Dr. Fauci's New Warning for States Where the "Level of Virus Is So High"

The top health expert says local officials should consider case numbers before reopening these.

The prospect of sending kids back to school in the midst of the coronavirus pandemic has put a lot of pressure on parents—especially those in states where COVID-19 continues to surge. In recent weeks, the debate over what's best for both kids and for the country has become a heated one. But Anthony Fauci, MD, head of the National Institute of Allergy and Infectious Diseases (NIAID), is issuing a new warning for hotspots that are rushing to reopen schools. "There may be some areas where the level of virus is so high that it would not be prudent to bring the children back to school," he said.

The Associated Press reports that in a video interview with Dartmouth-Hitchcock Medical Center in New Hampshire, Fauci explained that while the nation's "default principle" should be to get kids back into the classroom, "to say that every child has to go back to school is not really realizing the fact that we have such a diversity of viral activity."

Instead of a blanket national policy, Fauci recommends using a case-by-case approach that takes local figures into consideration. "You can't make one statement about bringing children back to school in this country—it depends on where you are," he said.

The warning comes after the release of new studies that have found young children to be more likely to contract and spread the novel coronavirus than previously believed. For example, a recent study published in JAMA Pediatrics found that young children may carry far more of the coronavirus than adults. The study compared 145 coronavirus patients in three age groups: young children under 5 years old, children between 5 and 17 years old, and adults 18 to 65 years old. The researchers found similar amounts of coronavirus in the respiratory tracts of older children and adults, but they found 10 to 100 times more particles in the respiratory tracts of children under 5.

Black girl on school campus wearing a mask for coronavirus protection.

And Fauci isn't the only health expert to propose a regional approach to reopening schools. Harvard Global Health Institute (HGHI) Director Ashish Jha, MD, recently wrote in an opinion piece for The Boston Globe that certain key indicators can be used to help guide policy.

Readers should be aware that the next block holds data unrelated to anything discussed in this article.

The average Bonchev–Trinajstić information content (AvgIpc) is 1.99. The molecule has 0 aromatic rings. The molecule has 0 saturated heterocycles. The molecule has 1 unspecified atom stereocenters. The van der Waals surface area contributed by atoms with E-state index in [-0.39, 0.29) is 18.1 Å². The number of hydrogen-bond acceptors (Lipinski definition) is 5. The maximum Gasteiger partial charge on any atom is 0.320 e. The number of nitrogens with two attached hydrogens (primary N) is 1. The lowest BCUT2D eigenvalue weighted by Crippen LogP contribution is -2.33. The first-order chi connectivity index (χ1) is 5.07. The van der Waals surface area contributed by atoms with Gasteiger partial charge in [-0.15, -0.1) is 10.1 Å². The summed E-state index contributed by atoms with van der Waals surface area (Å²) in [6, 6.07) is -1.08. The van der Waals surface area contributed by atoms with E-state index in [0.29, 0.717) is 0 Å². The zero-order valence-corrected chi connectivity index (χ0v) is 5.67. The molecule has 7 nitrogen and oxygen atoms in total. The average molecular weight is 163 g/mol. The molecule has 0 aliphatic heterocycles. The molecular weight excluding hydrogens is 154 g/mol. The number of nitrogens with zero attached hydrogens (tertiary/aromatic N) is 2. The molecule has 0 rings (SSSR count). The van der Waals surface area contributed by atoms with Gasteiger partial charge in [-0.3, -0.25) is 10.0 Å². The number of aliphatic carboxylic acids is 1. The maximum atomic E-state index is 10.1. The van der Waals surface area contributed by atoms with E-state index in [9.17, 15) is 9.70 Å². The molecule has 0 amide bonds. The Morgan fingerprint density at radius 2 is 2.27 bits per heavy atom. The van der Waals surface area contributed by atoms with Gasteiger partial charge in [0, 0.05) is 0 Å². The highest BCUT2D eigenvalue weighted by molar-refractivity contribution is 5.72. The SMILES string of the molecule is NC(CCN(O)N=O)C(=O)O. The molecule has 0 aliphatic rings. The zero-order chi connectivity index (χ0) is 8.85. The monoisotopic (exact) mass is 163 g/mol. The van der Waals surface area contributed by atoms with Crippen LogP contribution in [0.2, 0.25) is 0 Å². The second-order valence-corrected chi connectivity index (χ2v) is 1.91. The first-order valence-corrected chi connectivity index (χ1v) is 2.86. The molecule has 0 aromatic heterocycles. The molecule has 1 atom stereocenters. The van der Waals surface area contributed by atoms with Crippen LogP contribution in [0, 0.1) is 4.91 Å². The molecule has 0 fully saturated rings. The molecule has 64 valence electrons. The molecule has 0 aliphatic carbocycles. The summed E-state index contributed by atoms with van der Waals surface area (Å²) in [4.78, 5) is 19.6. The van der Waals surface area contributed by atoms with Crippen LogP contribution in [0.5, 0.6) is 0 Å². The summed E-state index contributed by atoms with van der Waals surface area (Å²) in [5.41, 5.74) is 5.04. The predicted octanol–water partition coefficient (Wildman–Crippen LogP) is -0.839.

"If you are in a red zone, there is no way to open schools safely," Jha says. (A red zone state, as defined by the HGHI, is an area with 25 or more new cases per 100,000 people per day). Even states within the "orange zone"—defined as having 10 to 24 new daily cases per 100,000 people—run the risk of quickly being forced to "close when teachers, staff, and possibly students get sick in large numbers," Jha wrote.

The Centers for Disease Control and Prevention's (CDC) school reopening guidelines, which were released on July 23, fall heavily in favor of getting kids back into classrooms under the guidance of local officials. "The health, safety, and wellbeing of students, teachers, staff, and their families is the most important consideration in determining whether school closure is a necessary step," the agency notes.

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However, in June, the CDC's journal Emerging Infectious Diseases published a study out of South Korea that examined how much children contribute to the spread of COVID-19. The researchers looked at 5,700 people with coronavirus symptoms and found that those between 10 and 19 years old were most likely to spread the coronavirus in their households. But kids younger than 10 years old were the least likely to spread the disease.

Another report from the CDC, published on July 31, about the spread of coronavirus at an overnight camp in Georgia, shows a similar picture in terms of children's susceptibility to COVID-19. Out of the nearly 600 campers (whose median age was 12), test results were available for 58 percent of the camp population. Of those tested, 260 were found to have coronavirus—a positive test rate of 76 percent. As a result, the CDC concluded that "contrary to early reports" suggesting that children were largely unaffected by the virus, kids may "play an important role in transmission." And for more news from Fauci, check out Dr. Fauci Says There's Now Evidence That Coronavirus Spreads This Way.

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Zachary Mack
Zach is a freelance writer specializing in beer, wine, food, spirits, and travel. He is based in Manhattan. Read more
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